Dorothy MacMaster, resident at Bethanie Kingsley, turns 100!
One of our lovely residents at Bethanie Kinglsey has reached her incredible centennial milestone. Dorothy MacMaster celebrated her 100th birthday with her Bethanie family on 12 February 2021.
Although the facility was in lockdown due to COVID-19 restrictions, Dorothy and the wonderful Bethanie Kingsley community celebrated with a very special morning tea, a chit chat among friends and taking turns in looking at her commemorative letter from Queen Elizabeth II.
Dorothy was born into a very different world to the one she lives in today. Born in a quintessential English cottage in a village in East Yorkshire, her family home was a converted horse stable, with one outside toilet and one bedroom to share between four siblings.
“Mum was able to play on the main road that ran through the village competing with only a few horses and carts trotting by,” laughed Dorothy’s daughter, Lesley.
Dorothy’s father unfortunately had injuries that he sustained in World War I in France on the Western Front. He refused the doctors insistence that they amputate his badly injured leg. He did survive the ordeal, although he suffered long lasting problems his whole life as a result.
Despite this, growing up in her beloved village of Walkington was happy, and a place that has always held a special place in her heart.
At the young age of 14, Dorothy left her beloved village to work as a live-in maid in a mansion in the next town of Beverley.
The hours were long and hard. Dorothy still recalls how strict the rules of etiquette were. She learned very quickly what was expected of her.
“The lady of the house took a shine to mum and she eventually became her Ladies Maid. Basically, Mum starred in her own Downton Abbey!” said Lesley.
When World War II broke out, Dorothy as 18 years of age, and successfully applied to join the Royal Air Force. When her father found out, he put a stop to her plans immediately. Having been through the horrors of World War I, one could understand his reasoning for not wanting his daughter to suffer as he did.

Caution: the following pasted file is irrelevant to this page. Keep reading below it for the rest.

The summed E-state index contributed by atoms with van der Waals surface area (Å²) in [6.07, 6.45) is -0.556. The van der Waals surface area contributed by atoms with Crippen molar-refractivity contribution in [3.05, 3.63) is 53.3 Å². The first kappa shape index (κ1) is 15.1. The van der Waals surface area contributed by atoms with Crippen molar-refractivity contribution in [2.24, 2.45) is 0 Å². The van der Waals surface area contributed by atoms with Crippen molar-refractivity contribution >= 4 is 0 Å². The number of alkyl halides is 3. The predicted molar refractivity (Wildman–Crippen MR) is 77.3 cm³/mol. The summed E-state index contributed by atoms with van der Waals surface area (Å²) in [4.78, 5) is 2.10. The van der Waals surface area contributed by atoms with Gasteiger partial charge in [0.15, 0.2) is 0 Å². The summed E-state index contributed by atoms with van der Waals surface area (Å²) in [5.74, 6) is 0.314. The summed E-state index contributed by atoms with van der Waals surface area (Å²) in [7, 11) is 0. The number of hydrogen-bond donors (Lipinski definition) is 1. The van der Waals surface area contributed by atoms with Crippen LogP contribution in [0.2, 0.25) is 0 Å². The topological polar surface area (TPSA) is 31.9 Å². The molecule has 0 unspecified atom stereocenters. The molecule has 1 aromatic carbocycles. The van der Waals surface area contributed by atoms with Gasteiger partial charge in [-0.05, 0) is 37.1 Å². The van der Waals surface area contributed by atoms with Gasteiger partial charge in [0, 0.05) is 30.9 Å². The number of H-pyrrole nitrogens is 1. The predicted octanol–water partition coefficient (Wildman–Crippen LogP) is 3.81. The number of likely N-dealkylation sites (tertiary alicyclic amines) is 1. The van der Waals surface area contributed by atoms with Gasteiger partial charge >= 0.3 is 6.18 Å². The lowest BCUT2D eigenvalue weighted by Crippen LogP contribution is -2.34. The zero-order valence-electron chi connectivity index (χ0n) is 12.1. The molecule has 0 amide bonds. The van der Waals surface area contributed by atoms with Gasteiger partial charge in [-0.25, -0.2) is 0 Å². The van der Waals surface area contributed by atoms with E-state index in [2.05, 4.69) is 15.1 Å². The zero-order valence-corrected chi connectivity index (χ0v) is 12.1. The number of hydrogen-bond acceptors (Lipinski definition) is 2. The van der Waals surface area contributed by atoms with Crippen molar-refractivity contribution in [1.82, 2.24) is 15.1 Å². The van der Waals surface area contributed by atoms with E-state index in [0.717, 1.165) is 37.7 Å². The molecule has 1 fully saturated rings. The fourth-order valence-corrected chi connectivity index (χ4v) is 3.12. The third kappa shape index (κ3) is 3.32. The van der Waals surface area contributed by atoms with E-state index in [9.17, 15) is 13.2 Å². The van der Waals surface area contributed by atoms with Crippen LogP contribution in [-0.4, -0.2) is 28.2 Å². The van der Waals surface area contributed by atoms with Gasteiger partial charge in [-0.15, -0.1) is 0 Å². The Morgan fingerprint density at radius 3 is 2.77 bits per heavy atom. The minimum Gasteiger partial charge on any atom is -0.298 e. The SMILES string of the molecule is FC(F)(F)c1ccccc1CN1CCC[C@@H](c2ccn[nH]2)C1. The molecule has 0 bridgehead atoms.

“To assist in the war effort, Mum found herself covering fighter plane wings with a fire-retardant tin-foil. Later, she became a mental health nurse at Broadgate Hospital. Her shifts where 12-hours on and 12-hours off,” said Dorothy’s other daughter, Alison.
“Despite her original plans being quashed, Mum has always spoken of the good times she had during those difficult war years where friendships were strong and working together was crucial. We have photographs of her enjoying the comradery with other nurses who she can still name.”
Dorothy was always a hard worker, non-complaining and adaptable to situations outside her control.
It was during her time at Broadgate Hospital that she started attending weekly dances organised on hospital grounds. Amongst those regular attendees, was a Scottish ship builder named Alex MacMaster.
Being an Ayrshire Ballroom Dancing Champion, Alex was a fantastic dancer, and whisked Dorothy of her feet. Their love flourished, and they were married in 1949. The couple later went on to have three children.
“We seem to have inherited mum’s talent of finding something that might be slightly amusing to others, quite worthy of uncontrollable fits of laughter for us,” laughed Alison.
Dorothy’s husband was a traveler and moved his family overseas not once, but twice with little funds, no job and without Dorothy’s consent. Dorothy always approached difficult situations like these with a sense of calm, and the ability to get on with life.
At age 96, the time came for Dorothy to receive a higher level of care. After visiting several different aged care homes, she finally found Bethanie Kingsley.
“When we visited Bethanie in Kingsley, she walked out saying that she felt it was a homely and kind place to live,” said Lesely.
“At age 100 I can say that I have never seen Mum look scruffy or not well groomed. We are very grateful to Bethanie Kingsley for making sure that she is always able to maintain her pride and dignity. In fact, she is always appropriately dressed for a visit from the Queen!”
Dorothy’s secret to a long and happy life is, “be nice to people because at the end of the day, people are all you have.”
For more information about Bethanie Kingsley, please call 131 151 or visit: www.bethanie.com.au/care-homes/locations/bethanie-kingsley